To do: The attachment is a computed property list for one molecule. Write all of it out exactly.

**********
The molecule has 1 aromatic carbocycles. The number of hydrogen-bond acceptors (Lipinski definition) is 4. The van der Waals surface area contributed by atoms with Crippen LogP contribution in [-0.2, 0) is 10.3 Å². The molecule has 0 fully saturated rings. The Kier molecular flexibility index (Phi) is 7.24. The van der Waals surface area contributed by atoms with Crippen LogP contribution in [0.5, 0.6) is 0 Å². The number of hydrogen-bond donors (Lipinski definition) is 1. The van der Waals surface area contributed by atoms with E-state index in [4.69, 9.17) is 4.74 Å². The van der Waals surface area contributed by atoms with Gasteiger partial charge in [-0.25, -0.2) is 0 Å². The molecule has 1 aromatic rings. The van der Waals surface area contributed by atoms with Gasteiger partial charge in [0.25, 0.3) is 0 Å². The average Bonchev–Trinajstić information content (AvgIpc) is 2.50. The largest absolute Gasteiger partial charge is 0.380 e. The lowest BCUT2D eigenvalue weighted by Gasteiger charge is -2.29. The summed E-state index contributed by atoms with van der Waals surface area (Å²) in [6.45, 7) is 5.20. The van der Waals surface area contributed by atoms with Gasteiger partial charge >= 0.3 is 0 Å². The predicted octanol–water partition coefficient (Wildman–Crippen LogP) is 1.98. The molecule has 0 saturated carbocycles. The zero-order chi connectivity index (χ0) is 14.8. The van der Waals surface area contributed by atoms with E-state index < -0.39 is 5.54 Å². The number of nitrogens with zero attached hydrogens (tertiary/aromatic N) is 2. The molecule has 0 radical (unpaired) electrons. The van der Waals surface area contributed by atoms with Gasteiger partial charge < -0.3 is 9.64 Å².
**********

The molecule has 1 aromatic carbocycles. The number of hydrogen-bond acceptors (Lipinski definition) is 4. The van der Waals surface area contributed by atoms with Crippen LogP contribution in [-0.2, 0) is 10.3 Å². The molecule has 0 fully saturated rings. The Kier molecular flexibility index (Phi) is 7.24. The van der Waals surface area contributed by atoms with Crippen LogP contribution in [0.5, 0.6) is 0 Å². The number of hydrogen-bond donors (Lipinski definition) is 1. The van der Waals surface area contributed by atoms with E-state index in [4.69, 9.17) is 4.74 Å². The van der Waals surface area contributed by atoms with Gasteiger partial charge in [-0.25, -0.2) is 0 Å². The molecule has 1 aromatic rings. The van der Waals surface area contributed by atoms with Gasteiger partial charge in [0.25, 0.3) is 0 Å². The average Bonchev–Trinajstić information content (AvgIpc) is 2.50. The largest absolute Gasteiger partial charge is 0.380 e. The lowest BCUT2D eigenvalue weighted by Gasteiger charge is -2.29. The summed E-state index contributed by atoms with van der Waals surface area (Å²) in [6.45, 7) is 5.20. The van der Waals surface area contributed by atoms with Gasteiger partial charge >= 0.3 is 0 Å². The predicted octanol–water partition coefficient (Wildman–Crippen LogP) is 1.98. The molecule has 0 saturated carbocycles. The zero-order chi connectivity index (χ0) is 14.8. The van der Waals surface area contributed by atoms with E-state index < -0.39 is 5.54 Å². The number of nitrogens with zero attached hydrogens (tertiary/aromatic N) is 2. The molecule has 0 radical (unpaired) electrons. The van der Waals surface area contributed by atoms with Gasteiger partial charge < -0.3 is 9.64 Å².